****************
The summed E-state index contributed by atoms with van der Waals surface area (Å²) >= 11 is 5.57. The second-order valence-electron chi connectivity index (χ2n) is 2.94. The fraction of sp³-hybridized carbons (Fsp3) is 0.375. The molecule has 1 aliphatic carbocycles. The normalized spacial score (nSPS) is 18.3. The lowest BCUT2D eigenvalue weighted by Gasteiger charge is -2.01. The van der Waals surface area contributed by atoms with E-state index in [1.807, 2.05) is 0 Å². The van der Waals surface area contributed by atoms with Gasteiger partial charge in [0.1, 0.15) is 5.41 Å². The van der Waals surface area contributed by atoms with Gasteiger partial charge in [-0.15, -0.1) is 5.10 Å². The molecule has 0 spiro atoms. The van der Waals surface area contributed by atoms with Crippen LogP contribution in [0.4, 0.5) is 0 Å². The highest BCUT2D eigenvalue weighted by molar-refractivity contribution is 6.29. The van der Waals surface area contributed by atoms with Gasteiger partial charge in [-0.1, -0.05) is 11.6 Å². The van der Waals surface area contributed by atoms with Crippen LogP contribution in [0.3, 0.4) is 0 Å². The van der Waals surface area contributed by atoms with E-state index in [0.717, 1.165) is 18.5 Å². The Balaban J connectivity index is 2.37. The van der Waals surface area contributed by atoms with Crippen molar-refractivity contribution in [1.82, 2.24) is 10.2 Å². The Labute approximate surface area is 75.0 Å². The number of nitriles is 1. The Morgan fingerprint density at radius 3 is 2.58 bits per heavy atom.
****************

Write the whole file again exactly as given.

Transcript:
The summed E-state index contributed by atoms with van der Waals surface area (Å²) >= 11 is 5.57. The second-order valence-electron chi connectivity index (χ2n) is 2.94. The fraction of sp³-hybridized carbons (Fsp3) is 0.375. The molecule has 1 aliphatic carbocycles. The normalized spacial score (nSPS) is 18.3. The lowest BCUT2D eigenvalue weighted by Gasteiger charge is -2.01. The van der Waals surface area contributed by atoms with E-state index in [1.807, 2.05) is 0 Å². The van der Waals surface area contributed by atoms with Gasteiger partial charge in [0.1, 0.15) is 5.41 Å². The van der Waals surface area contributed by atoms with Gasteiger partial charge in [-0.15, -0.1) is 5.10 Å². The molecule has 0 spiro atoms. The van der Waals surface area contributed by atoms with Crippen LogP contribution in [0.4, 0.5) is 0 Å². The highest BCUT2D eigenvalue weighted by molar-refractivity contribution is 6.29. The van der Waals surface area contributed by atoms with Gasteiger partial charge in [-0.1, -0.05) is 11.6 Å². The van der Waals surface area contributed by atoms with Crippen LogP contribution in [0.3, 0.4) is 0 Å². The van der Waals surface area contributed by atoms with E-state index in [0.717, 1.165) is 18.5 Å². The Balaban J connectivity index is 2.37. The van der Waals surface area contributed by atoms with Crippen molar-refractivity contribution in [1.82, 2.24) is 10.2 Å². The Labute approximate surface area is 75.0 Å². The number of nitriles is 1. The Morgan fingerprint density at radius 3 is 2.58 bits per heavy atom.